It is also noted that the band 217 can be bent or curved in order to approximate the configuration of the straight portion 30 and the part of the bow 32 which it replaces. In addition, the openings 223 can be used to receive fasteners used to secure a bone graft to the band 217. It should be understood that the band 217 can be long enough to replace substantially the entire main body 29 of the mandible or only a small part of it. If the prosthesis is to replace the entire main body, strips 240 and 242 will have the same curved configuration as strips 212 and 214 in order to conform with the curvature of the ramus 24 on the left side of the mandible. Again, the provision of threaded and non-threaded openings and their alternating arrangement provides the prosthesis 210 with reversibility such that it can be used on either side of the mandible.
It should be understood that the prosthesis 110 shown in FIG. 2 is applied in generally the same manner as prostheses 210. However, prosthesis 110 lacks the fastening strips 240 and 242, and such fastening strips should be bolted or otherwise attached to band 117 after it has been broken to the length necessary to replace the damaged portion of the mandible.
FIG. 4 illustrates yet another modification of the prosthesis which is generally designated by numeral 310. The prosthesis 310 includes a pair of curved strips 312 and 314 which are similar to strips 212 and 214 and which are each provided with alternating threaded holes 320 and non-threaded holes 322. Strips 312 and 314 are joined at one end 316, and a band 317 extends from end 316. Band 317 is provided with a series of openings 323. In the prosthesis 310, strips 240 and 242 are replaced by a pair of curved strips 340 and 342 which are joined at both ends 343 and 345. Band 317 attaches to the strips at end 343, and an artificial condyle 318 extends from end 345. Alternating threaded openings 344 and non threaded openings 346 (aligned in the manner previously described) are provided in a row in each of the strips 340 and 342. Strips 340 and 342 are open between the ends 343 and 345 to receive a bone graft (not shown) that may be used to replace the ramus.
As shown in FIG. 7, prosthesis 310 serves to replace the entire mandible except for one ramus and condyle. Strips 312 and 314 are applied to the stump of the remaining ramus 24 and are drawn snugly against its front and back sides by application and tightening of screws 34. The screws are applied in the manner described previously. Band 317 is bent to conform with the curvature of the damaged main body 29 of the mandible, and the curved strips 340 and 342 act as a replacement for the destroyed right ramus. The destroyed right condyle is replaced by the artificial condyle 318.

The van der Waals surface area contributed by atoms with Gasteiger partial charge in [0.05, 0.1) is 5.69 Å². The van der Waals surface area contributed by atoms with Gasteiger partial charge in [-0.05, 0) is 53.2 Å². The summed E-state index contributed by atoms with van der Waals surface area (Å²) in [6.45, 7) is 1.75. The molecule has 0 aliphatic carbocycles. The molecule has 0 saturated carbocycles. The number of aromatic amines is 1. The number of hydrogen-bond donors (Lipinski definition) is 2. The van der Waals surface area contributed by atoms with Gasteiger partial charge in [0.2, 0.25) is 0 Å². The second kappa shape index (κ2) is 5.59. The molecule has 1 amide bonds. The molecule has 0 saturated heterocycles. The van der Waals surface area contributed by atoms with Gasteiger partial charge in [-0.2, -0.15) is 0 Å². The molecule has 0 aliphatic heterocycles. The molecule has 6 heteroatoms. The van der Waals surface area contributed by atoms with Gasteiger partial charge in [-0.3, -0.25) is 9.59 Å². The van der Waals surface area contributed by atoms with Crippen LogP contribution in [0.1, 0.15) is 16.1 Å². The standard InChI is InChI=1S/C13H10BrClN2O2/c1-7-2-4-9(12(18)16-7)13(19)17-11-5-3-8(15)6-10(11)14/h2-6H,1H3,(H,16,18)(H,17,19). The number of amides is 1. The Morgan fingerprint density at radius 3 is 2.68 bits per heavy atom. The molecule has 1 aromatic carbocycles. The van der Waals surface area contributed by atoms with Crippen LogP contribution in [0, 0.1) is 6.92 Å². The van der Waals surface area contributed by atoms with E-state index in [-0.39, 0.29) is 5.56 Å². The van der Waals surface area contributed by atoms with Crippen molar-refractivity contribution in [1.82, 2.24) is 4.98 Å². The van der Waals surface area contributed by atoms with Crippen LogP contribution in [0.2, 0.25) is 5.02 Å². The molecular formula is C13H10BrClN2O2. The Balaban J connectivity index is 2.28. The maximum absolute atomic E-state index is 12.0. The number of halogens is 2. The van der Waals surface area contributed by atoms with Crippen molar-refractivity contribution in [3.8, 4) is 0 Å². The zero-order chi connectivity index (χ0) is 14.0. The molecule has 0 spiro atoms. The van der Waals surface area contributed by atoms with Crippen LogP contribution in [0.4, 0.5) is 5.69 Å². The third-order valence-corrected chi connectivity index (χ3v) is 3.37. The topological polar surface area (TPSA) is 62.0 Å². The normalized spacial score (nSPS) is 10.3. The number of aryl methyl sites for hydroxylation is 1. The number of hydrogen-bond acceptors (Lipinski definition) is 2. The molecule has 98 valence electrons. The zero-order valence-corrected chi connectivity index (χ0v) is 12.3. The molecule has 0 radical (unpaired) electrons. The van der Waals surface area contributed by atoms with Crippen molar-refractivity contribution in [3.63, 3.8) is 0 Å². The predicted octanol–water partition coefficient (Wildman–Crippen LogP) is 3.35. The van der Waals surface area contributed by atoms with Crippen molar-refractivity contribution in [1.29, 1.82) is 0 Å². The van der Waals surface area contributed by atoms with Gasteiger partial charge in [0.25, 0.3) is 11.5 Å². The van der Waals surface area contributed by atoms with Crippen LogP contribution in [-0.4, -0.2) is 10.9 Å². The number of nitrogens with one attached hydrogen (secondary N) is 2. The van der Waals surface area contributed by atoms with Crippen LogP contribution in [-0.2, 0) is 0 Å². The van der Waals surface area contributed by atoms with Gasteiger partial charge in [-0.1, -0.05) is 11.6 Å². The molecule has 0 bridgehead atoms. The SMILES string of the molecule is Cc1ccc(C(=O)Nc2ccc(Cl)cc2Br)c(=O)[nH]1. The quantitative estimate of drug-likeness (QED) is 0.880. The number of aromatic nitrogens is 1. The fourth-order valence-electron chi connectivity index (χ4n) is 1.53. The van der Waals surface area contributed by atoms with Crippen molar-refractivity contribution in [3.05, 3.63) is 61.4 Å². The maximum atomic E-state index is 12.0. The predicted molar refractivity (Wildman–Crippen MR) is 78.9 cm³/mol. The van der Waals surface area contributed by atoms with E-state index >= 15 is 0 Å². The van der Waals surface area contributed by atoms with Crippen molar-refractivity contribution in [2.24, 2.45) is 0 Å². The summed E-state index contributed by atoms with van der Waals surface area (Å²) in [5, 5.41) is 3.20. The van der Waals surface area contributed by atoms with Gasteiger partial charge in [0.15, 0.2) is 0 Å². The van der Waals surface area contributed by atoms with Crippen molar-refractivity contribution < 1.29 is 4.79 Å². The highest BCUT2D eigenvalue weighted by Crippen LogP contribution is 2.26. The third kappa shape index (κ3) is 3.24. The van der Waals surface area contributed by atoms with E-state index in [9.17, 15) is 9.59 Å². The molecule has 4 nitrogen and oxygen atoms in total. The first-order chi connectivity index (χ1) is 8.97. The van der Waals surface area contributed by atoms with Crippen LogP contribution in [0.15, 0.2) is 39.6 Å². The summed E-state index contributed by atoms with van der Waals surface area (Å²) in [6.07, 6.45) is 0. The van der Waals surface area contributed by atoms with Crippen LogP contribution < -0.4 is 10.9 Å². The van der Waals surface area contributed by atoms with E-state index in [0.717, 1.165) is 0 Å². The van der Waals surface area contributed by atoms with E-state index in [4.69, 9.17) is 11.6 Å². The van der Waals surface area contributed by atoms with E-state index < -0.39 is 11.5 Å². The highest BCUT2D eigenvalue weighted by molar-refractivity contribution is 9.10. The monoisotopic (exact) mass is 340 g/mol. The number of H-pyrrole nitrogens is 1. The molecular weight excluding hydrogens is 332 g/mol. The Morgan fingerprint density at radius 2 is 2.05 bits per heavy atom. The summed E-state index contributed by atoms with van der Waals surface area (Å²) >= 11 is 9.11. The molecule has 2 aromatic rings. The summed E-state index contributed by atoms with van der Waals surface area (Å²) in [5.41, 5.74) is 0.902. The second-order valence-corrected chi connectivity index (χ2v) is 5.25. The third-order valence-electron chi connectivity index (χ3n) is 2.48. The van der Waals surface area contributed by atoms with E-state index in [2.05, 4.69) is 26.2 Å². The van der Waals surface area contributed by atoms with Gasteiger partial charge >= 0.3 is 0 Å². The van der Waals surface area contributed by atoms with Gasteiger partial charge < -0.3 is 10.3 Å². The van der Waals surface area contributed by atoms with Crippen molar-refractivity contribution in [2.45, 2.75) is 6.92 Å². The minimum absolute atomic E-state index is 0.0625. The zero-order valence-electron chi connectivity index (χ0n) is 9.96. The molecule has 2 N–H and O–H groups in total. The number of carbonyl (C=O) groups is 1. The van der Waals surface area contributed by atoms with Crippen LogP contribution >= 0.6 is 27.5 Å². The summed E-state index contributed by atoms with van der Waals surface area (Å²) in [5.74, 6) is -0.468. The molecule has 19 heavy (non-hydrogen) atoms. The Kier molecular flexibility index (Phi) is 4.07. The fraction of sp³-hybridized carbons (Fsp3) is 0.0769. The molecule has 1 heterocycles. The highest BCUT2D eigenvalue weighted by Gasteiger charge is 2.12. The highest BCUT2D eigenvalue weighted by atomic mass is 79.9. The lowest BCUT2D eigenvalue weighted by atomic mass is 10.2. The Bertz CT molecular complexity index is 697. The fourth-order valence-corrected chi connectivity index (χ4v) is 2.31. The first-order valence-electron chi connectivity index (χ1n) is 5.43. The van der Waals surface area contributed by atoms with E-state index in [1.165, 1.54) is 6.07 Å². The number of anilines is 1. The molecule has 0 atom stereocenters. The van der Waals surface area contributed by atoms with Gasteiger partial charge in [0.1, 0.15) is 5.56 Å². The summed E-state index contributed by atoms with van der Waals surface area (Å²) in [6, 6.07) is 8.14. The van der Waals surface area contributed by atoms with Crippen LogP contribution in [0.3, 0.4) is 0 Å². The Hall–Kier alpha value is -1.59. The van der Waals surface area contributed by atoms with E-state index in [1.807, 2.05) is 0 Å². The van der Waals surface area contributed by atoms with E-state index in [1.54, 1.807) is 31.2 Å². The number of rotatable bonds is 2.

The prosthesis 310 is reversible, and the alignment of the threaded and non-threaded openings again allows the screws 34 to be applied from either side in order to accommodate the reversibility of the prosthesis. It should be pointed out that the curved strips 312 and 314 can be replaced with strips like those designated by numerals 240 and 242 in a case where part of the main body 29 remains in place adjacent to the remaining ramus 24.
It is thus evident that the present invention provides a mandibular prosthesis which may be provided in various forms and which can be used to replace virtually any part of a damaged or destroyed mandible. Each form of the prosthesis is mounted to the remaining part of the mandible in a secure and stable manner in order to accommodate bone grafts and provide adequate support for nearby facial tissues. At the same time, the fastening system avoids projections which can cause discomfort and possible damage to the facial tissues.
From the foregoing, it will be seen that this invention is one well adapted to attain all the ends and objects hereinabove set forth together with other advantages which are obvious and which are inherent to the structure.
It will be understood that certain features and subcombinations are of utility and may be employed without reference to other features and subcombinations. This is contemplated by and is within the scope of the claims.
Since many possible embodiments may be made of the invention without departing from the scope thereof, it is to be understood that all matter herein set forth or shown in the accompanying drawings is to be interpreted as illustrative and not in a limiting sense.
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|International Classification||A61F2/28, A61F2/30|
|Cooperative Classification||A61F2/2803, A61B17/8071, A61F2/3099|
|European Classification||A61F2/30Y1, A61F2/28B|
|Aug 23, 1991||FPAY||Fee payment|
Year of fee payment: 4
|Oct 3, 1995||REMI||Maintenance fee reminder mailed|
|Feb 25, 1996||LAPS||Lapse for failure to pay maintenance fees|
|May 7, 1996||FP||Expired due to failure to pay maintenance fee|
Effective date: 19960228